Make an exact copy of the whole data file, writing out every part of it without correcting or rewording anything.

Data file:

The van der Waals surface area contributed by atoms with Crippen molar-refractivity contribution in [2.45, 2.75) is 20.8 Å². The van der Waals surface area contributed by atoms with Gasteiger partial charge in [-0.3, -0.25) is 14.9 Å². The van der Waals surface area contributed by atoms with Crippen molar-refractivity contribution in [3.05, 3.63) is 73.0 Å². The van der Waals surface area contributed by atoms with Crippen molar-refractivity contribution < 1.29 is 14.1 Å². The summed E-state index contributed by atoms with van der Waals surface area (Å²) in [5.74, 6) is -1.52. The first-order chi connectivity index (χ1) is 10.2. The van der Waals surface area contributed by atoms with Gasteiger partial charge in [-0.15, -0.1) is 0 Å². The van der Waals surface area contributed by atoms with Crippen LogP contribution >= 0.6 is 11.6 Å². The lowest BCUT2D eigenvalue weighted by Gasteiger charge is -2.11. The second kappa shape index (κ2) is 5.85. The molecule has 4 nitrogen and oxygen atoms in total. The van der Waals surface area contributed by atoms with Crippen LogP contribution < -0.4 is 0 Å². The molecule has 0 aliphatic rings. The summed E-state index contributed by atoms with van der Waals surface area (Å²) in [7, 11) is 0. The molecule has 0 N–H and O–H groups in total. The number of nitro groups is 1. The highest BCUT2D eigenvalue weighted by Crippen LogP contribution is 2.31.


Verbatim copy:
The van der Waals surface area contributed by atoms with Crippen molar-refractivity contribution in [2.45, 2.75) is 20.8 Å². The van der Waals surface area contributed by atoms with Gasteiger partial charge in [-0.3, -0.25) is 14.9 Å². The van der Waals surface area contributed by atoms with Crippen molar-refractivity contribution in [3.05, 3.63) is 73.0 Å². The van der Waals surface area contributed by atoms with Crippen molar-refractivity contribution < 1.29 is 14.1 Å². The summed E-state index contributed by atoms with van der Waals surface area (Å²) in [5.74, 6) is -1.52. The first-order chi connectivity index (χ1) is 10.2. The van der Waals surface area contributed by atoms with Gasteiger partial charge in [-0.15, -0.1) is 0 Å². The van der Waals surface area contributed by atoms with Crippen LogP contribution >= 0.6 is 11.6 Å². The lowest BCUT2D eigenvalue weighted by Gasteiger charge is -2.11. The second kappa shape index (κ2) is 5.85. The molecule has 4 nitrogen and oxygen atoms in total. The van der Waals surface area contributed by atoms with Crippen LogP contribution < -0.4 is 0 Å². The molecule has 0 aliphatic rings. The summed E-state index contributed by atoms with van der Waals surface area (Å²) in [7, 11) is 0. The molecule has 0 N–H and O–H groups in total. The number of nitro groups is 1. The highest BCUT2D eigenvalue weighted by Crippen LogP contribution is 2.31.